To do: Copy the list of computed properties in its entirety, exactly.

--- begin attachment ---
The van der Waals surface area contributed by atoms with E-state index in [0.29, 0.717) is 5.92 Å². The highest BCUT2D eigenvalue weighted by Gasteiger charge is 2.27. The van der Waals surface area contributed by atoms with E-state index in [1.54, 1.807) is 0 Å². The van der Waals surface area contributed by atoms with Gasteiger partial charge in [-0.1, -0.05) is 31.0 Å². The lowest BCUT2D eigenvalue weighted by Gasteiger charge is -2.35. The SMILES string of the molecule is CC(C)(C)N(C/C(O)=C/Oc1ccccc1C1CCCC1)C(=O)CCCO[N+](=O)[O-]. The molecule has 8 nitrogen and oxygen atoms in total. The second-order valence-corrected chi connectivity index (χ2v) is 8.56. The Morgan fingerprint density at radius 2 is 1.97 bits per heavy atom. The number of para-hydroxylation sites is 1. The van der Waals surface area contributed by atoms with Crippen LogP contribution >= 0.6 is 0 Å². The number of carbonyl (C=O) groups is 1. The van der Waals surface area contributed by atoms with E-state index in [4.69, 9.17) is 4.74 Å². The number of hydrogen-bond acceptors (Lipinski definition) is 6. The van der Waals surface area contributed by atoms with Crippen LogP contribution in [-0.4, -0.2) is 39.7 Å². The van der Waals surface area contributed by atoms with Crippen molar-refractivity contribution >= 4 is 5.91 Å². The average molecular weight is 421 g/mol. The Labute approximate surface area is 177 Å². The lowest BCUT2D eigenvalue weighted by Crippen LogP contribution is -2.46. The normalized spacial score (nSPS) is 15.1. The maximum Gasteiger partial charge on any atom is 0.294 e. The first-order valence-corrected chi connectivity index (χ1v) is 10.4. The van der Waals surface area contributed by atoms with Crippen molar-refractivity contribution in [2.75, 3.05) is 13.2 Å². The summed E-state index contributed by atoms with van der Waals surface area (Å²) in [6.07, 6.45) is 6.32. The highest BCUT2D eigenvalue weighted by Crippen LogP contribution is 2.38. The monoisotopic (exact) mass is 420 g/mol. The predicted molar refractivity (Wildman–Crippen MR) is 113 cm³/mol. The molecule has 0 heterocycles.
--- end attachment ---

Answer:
The van der Waals surface area contributed by atoms with E-state index in [0.29, 0.717) is 5.92 Å². The highest BCUT2D eigenvalue weighted by Gasteiger charge is 2.27. The van der Waals surface area contributed by atoms with E-state index in [1.54, 1.807) is 0 Å². The van der Waals surface area contributed by atoms with Gasteiger partial charge in [-0.1, -0.05) is 31.0 Å². The lowest BCUT2D eigenvalue weighted by Gasteiger charge is -2.35. The SMILES string of the molecule is CC(C)(C)N(C/C(O)=C/Oc1ccccc1C1CCCC1)C(=O)CCCO[N+](=O)[O-]. The molecule has 8 nitrogen and oxygen atoms in total. The second-order valence-corrected chi connectivity index (χ2v) is 8.56. The Morgan fingerprint density at radius 2 is 1.97 bits per heavy atom. The number of para-hydroxylation sites is 1. The van der Waals surface area contributed by atoms with Crippen LogP contribution >= 0.6 is 0 Å². The number of carbonyl (C=O) groups is 1. The van der Waals surface area contributed by atoms with E-state index in [4.69, 9.17) is 4.74 Å². The number of hydrogen-bond acceptors (Lipinski definition) is 6. The van der Waals surface area contributed by atoms with Crippen LogP contribution in [-0.4, -0.2) is 39.7 Å². The van der Waals surface area contributed by atoms with Crippen molar-refractivity contribution >= 4 is 5.91 Å². The average molecular weight is 421 g/mol. The Labute approximate surface area is 177 Å². The lowest BCUT2D eigenvalue weighted by Crippen LogP contribution is -2.46. The normalized spacial score (nSPS) is 15.1. The maximum Gasteiger partial charge on any atom is 0.294 e. The first-order valence-corrected chi connectivity index (χ1v) is 10.4. The van der Waals surface area contributed by atoms with Crippen molar-refractivity contribution in [2.75, 3.05) is 13.2 Å². The summed E-state index contributed by atoms with van der Waals surface area (Å²) in [6.07, 6.45) is 6.32. The highest BCUT2D eigenvalue weighted by Crippen LogP contribution is 2.38. The monoisotopic (exact) mass is 420 g/mol. The predicted molar refractivity (Wildman–Crippen MR) is 113 cm³/mol. The molecule has 0 heterocycles.